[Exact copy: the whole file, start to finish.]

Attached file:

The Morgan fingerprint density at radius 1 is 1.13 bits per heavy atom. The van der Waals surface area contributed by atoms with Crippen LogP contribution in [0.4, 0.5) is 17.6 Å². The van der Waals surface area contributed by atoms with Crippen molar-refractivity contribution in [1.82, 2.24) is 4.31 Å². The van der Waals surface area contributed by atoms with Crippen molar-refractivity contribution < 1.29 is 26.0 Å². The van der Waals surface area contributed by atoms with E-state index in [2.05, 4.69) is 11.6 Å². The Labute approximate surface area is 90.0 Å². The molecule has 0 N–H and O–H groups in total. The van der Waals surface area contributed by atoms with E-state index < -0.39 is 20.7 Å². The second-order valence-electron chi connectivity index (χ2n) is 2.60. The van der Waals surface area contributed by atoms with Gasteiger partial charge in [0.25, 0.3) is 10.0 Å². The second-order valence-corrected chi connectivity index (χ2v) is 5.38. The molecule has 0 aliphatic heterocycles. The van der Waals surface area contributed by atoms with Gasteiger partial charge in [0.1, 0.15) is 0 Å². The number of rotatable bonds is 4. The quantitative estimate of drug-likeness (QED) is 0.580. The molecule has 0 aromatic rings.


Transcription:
The Morgan fingerprint density at radius 1 is 1.13 bits per heavy atom. The van der Waals surface area contributed by atoms with Crippen LogP contribution in [0.4, 0.5) is 17.6 Å². The van der Waals surface area contributed by atoms with Crippen molar-refractivity contribution in [1.82, 2.24) is 4.31 Å². The van der Waals surface area contributed by atoms with Crippen molar-refractivity contribution < 1.29 is 26.0 Å². The van der Waals surface area contributed by atoms with E-state index in [2.05, 4.69) is 11.6 Å². The Labute approximate surface area is 90.0 Å². The molecule has 0 N–H and O–H groups in total. The van der Waals surface area contributed by atoms with E-state index < -0.39 is 20.7 Å². The second-order valence-electron chi connectivity index (χ2n) is 2.60. The van der Waals surface area contributed by atoms with Gasteiger partial charge in [0.25, 0.3) is 10.0 Å². The second-order valence-corrected chi connectivity index (χ2v) is 5.38. The molecule has 0 aliphatic heterocycles. The van der Waals surface area contributed by atoms with Gasteiger partial charge in [0.1, 0.15) is 0 Å². The number of rotatable bonds is 4. The quantitative estimate of drug-likeness (QED) is 0.580. The molecule has 0 aromatic rings.